According to Nate, there's a very loose network of global ship enthusiasts that tracks the comings and goings of these ships in various harbors around the globe, but coverage is spotty. Once upon a time, local newspapers in coastal cities would report all of the ships that came into port on a given day. Apparently harbor traffic is less newsworthy today, but Google searches can turn up some interesting info. For instance, a quick search for "MT Waltz," the ship that Nate photographed the other day, uncovers this undated press release. Apparently the Waltz is a brand-new ship, which was scheduled to be delivered to its owners, Hartmann Shipping, on April 30 of this year.

Said press release also declares that "the vessels MT 'Tango' and MT 'Waltz' are so-called 'Green Ship Suezmax Tankers', which are built in compliance with latest antipollution-standards." A green oil tanker - the whales and dolphins must be so happy!

But if more curious harbor-watchers like Nate were able to accurately track the transoceanic commerce of these ships, we might have a better idea of where our oil is really coming from. It could be a black-gold analogue to the BBC's The Box project. Is our oil British, from the fields of the North Sea? Or Arabian? Russian? Venezuelan? For now, that's the proprietary knowledge of shipping and oil corporations - but it's knowledge that's free for the taking, for anyone with harbor views.

Friday, December 19, 2008

Portlandhenge II

The (almost) winter solstice sunrise, looking along the length of Winter Street.

For more, see The Autumnal Equinox: West Street, or Portlandhenge Returns, or this post on Cityhenges in general.

As a side note, how would you answer the following mathematical problem?

Let E(x) be the function of Embarrassment, and let A(y) be the function of Awesomeness. Fill in the blank:

A(Portlandhenge) _____ E(Publishing a photo of your grimy windows)  +  E(Publishing a photo that you took five minutes after waking up in a 45-degree apartment, and is so poorly composed that an amorous tryst between a digital camera and a snapping turtle would have produced a better result)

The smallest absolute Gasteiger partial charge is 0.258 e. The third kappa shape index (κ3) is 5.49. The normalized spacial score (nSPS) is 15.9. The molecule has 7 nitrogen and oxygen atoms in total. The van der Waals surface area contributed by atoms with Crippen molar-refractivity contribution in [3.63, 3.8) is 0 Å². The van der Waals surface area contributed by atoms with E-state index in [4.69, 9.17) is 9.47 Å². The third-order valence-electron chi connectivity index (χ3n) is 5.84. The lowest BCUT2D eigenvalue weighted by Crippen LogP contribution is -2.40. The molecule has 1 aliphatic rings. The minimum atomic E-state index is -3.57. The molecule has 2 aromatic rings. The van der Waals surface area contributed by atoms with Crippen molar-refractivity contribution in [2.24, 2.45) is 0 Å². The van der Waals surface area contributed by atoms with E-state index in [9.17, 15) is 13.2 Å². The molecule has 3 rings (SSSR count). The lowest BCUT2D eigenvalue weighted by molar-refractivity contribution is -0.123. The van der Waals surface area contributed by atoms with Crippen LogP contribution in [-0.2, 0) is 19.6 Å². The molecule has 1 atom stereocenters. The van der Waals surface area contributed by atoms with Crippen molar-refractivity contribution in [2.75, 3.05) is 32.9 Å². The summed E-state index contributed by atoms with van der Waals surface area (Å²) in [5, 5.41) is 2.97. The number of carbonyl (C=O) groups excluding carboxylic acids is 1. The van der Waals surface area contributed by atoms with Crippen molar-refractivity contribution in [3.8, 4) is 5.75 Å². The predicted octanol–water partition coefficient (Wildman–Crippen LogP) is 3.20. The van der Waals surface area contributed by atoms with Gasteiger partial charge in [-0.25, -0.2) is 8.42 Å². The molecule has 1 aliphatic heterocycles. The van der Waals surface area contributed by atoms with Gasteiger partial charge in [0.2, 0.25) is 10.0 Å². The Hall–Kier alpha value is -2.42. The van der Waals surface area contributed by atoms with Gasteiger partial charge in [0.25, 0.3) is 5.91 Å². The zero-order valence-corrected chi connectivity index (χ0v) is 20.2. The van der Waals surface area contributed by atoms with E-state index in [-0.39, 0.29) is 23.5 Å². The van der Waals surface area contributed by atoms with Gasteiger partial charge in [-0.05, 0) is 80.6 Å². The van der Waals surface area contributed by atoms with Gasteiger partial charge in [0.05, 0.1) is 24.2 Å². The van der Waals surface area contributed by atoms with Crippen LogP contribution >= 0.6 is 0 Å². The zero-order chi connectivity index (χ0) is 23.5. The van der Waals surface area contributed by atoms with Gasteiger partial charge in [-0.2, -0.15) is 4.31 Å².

As you can see, I chose ">".

Thursday, December 18, 2008

The Garden

Tonight at Portland's SPACE Gallery they'll be screening "The Garden," a documentary about Los Angeles's South Central Farm.

The Farm enjoyed a vibrant 12-year history as a diverse ecosystem of central American crop plants raised on small plots by about 350 local families. It also served, temporarily, as one of the largest green spaces for South Central Los Angeles, an area with a high proportion of minorities and elevated levels of air pollution (in the 1980s, the City of Los Angeles temporarily owned the site with the intention to build a new garbage incinerator, but environmental justice protests sank the proposal).

Ultimately, though, southern California's red-hot real estate market scorched the farm. Bulldozers ripped through the site in 2006, but not before some high-profile protest songs by Joan Baez, and a two-week tree sit by a group that included Daryl Hannah (yeah, that Daryl Hannah: tabloid story here, Daryl's first-person account here).

The forty-acre farm site is now a barren, empty lot, surrounded by razor wire. Just as soon as the real estate lawyers beat the farmers' pro bono legal team into submission, the site will sprout a new Forever 21 distribution center and warehouse.

For more info:
The Garden movie website
South Central Farmers: official web site

Tuesday, December 16, 2008

Wilderness game theory

Above: female lechwe in Botswana. Courtesy of Wikimedia Commons.

There are three things that tickle me about The Economist: fun, safety, and their writers' knack for tying a broad range of topics into the free-market economic theories of Adam Smith.

To wit: this week's issue includes a summary of new research that demonstrates that a rare species of African antelope, the Nile lechwe, is somehow capable of making strategic decisions about whether to give birth to a male or female offspring, depending on its age, in order to maximize the probability of passing on its genes to future generations.